“The only reason I took money from WVU and Marshall is I think they can get by with that,” Justice said. “We have stripped higher ed. Higher ed has been a go-to place where, if we want money, we’ll just take it from higher ed. I think Marshall and WVU can stand it. I do not think our other institutions can, and I think our other institutions are important to us.”

Since fiscal year 2013, which ended June 30, 2013, Marshall has experienced $11.5 million in cuts from the state. The university has absorbed those cuts by increasing tuition, requiring an extra $3.8 million from students and their families and using $1.5 million from reserves.

University officials also have increased efficiency by eliminating 136 positions through attrition and retirement, mothballed Laidley Hall, eliminated low-demand programs and initiated energy efficiency measures throughout campus. Those efficiency initiatives have saved Marshall $6.8 million.

Support from the state accounts for about 20 percent of Marshall’s total budget.

When asked about cutting funding to the Educational Broadcasting Authority, which supports West Virginia Public Broadcasting, Justice said “he didn’t like that either,” and he repeatedly said he “hated” proposing tax increases after saying during his campaign he wanted to avoid doing just that.

Justice said the plan he proposed Wednesday “hurt everybody just a little bit.”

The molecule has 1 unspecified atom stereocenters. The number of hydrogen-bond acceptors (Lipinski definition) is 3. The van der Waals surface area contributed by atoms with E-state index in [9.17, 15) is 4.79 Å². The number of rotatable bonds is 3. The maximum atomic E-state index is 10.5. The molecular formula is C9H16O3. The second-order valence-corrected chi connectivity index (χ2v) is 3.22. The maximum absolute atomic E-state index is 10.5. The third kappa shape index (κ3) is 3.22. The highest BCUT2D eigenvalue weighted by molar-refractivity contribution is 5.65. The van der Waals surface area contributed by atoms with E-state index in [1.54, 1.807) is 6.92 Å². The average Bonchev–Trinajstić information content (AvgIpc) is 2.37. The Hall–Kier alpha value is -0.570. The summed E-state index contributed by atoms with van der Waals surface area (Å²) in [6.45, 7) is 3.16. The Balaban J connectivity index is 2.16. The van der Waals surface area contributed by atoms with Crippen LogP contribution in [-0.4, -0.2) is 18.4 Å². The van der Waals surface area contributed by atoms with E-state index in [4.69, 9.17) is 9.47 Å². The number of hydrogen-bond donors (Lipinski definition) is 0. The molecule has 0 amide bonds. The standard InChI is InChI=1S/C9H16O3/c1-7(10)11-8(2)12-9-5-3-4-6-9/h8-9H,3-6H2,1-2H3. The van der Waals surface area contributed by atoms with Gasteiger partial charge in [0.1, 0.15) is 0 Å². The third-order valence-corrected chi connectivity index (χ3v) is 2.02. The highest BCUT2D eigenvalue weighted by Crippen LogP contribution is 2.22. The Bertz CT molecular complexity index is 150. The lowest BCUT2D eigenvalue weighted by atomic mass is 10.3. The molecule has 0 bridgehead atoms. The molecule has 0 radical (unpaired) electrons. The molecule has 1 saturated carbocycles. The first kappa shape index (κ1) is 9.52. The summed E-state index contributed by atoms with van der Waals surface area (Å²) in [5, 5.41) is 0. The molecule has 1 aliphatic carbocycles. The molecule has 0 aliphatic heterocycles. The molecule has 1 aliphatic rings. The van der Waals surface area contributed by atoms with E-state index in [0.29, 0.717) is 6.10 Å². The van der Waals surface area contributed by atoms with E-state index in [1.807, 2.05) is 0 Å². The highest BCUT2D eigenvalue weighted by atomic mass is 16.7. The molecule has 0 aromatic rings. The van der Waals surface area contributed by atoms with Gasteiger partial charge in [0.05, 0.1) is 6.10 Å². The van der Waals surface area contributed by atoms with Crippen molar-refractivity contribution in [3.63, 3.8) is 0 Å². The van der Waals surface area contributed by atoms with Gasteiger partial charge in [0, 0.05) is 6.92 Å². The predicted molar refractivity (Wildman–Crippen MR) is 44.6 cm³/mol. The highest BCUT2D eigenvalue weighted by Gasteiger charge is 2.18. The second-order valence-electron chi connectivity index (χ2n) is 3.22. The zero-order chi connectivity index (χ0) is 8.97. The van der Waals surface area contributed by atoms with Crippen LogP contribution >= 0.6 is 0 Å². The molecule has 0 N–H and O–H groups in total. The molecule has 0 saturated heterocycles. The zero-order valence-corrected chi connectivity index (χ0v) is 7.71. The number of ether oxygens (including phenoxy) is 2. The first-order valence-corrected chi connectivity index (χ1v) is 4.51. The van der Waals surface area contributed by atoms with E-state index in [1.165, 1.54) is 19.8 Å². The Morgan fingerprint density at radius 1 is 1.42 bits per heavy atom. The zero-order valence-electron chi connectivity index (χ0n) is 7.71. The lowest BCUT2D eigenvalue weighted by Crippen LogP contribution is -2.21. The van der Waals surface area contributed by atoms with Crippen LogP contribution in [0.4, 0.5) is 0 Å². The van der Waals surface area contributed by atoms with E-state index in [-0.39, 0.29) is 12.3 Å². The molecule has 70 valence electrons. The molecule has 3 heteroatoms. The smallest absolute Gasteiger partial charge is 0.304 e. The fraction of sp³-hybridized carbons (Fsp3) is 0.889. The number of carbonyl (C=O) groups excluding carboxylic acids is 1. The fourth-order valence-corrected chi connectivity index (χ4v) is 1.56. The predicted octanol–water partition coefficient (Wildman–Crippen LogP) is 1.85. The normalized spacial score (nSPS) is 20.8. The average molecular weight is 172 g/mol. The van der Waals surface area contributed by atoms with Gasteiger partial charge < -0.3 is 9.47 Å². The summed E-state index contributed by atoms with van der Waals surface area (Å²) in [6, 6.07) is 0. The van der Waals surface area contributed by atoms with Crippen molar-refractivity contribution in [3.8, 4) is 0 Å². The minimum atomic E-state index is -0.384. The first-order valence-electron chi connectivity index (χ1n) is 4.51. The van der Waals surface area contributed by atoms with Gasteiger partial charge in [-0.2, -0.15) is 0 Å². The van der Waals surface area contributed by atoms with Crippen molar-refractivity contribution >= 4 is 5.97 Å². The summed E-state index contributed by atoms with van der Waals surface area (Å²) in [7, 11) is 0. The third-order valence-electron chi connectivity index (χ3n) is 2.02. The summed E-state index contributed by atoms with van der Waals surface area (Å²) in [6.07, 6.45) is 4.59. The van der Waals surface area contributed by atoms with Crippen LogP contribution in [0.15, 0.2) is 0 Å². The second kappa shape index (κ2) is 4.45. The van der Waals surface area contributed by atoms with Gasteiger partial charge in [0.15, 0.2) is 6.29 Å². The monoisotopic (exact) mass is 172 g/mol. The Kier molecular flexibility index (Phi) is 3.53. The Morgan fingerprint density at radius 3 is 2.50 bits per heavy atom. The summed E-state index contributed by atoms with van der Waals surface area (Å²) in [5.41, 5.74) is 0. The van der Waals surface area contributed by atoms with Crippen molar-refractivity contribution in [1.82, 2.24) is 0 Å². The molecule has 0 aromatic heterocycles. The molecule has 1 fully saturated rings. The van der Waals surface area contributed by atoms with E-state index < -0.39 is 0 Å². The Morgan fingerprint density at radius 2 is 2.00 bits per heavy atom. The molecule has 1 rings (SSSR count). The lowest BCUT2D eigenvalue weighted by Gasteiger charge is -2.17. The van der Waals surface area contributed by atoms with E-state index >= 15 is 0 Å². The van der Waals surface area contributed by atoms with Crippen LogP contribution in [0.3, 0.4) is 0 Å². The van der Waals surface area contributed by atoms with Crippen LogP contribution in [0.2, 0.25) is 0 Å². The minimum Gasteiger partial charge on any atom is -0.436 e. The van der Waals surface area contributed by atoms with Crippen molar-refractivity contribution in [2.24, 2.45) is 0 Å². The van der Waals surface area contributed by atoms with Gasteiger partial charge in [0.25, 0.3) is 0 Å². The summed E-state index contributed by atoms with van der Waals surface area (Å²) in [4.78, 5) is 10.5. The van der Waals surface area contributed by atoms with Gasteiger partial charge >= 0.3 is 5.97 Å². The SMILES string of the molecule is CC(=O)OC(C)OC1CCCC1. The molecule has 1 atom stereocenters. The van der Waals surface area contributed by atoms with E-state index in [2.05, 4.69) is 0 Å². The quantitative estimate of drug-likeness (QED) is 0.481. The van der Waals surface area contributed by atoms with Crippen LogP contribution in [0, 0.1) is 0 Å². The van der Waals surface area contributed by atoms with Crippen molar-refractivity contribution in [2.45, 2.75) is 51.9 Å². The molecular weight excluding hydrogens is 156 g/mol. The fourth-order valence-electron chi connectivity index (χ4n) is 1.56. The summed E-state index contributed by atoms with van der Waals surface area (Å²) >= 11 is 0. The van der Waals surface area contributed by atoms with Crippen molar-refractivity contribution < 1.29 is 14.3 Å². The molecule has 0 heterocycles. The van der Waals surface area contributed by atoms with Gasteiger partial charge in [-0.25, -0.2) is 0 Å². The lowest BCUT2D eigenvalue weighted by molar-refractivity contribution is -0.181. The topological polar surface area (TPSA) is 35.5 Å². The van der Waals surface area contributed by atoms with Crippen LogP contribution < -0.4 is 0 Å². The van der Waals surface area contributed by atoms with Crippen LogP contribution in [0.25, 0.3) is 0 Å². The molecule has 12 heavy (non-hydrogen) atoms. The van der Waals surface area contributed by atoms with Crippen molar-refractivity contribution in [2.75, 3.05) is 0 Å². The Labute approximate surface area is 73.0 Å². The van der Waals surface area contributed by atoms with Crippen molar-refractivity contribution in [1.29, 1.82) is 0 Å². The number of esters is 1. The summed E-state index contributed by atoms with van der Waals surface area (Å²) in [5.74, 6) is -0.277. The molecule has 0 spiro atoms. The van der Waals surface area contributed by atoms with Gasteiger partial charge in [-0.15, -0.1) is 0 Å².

“When you’re able to see under the sheets and see all the books and see what the state of the budget is, you have to make a decision of this: That is either to draw in and constrict even more, which would be just basically shutting down the whole state,” he said. ” You got to find a way. You think, ‘Well, OK. We can raise the sales tax 3 percent, and that would be a way out,’ but what does that do for us? That in itself kind of kicks the can down the road.”

Proposed budget cuts and revenue enhancements

Proposed budget cuts*

  • Regional Education Service Agencies: $3.7 million
  • West Virginia University: $5.9 million
  • Marshall University: $2.8 million
  • West Virginia Network: $1.7 million
  • College Readiness Program: $155,000
  • Division of Labor: $2.7 million
  • Reduction in purchases of state vehicles: $369,000
  • Educational Broadcasting Authority: $4.6 million
  • Division of Culture and History: $4.3 million
  • Film Office: $341,000

Total cuts: $26.6 million

*Justice’s proposed cuts represent 4.4 percent cuts to general revenue funding for WVU and Marshall and 100 percent cuts in general revenue funding to the other entities. Any other special funds or federal funds for all entities aren’t immediately affected in Justice’s proposal.

Proposed revenue enhancements

  • Raise the sales tax .5 percent: $92.7 million
  • Eliminate sales tax exemptions for professional services and advertising: $87.6 million
  • Create a two-tenths of a percent commercial activities tax on gross revenues: $214.3 million
  • Raise the beer barrel tax from $5.50 to $8: $2.8 million (Justice proposed this money be allocated for tourism)
  • Raise wholesale liquor markup from 28 percent to 32 percent: $2.8 million
  • End general revenue subsidy to State Road Fund: $11.7 million**
  • Repeal film tax credit: Minimal impact expected in 2018, but $3 million expected in future years
  • One-time Worker’s Comp Debt Fund Revenue Redirect: $38 million

Total estimated revenue: $450.15 million

**In Justice’s proposal, support for the State Road Fund would be supplemented in his proposed highway program.

Source: West Virginia Secretary of Revenue Dave Hardy

See more from The Herald-Dispatch

Total
0
Shares
Related Posts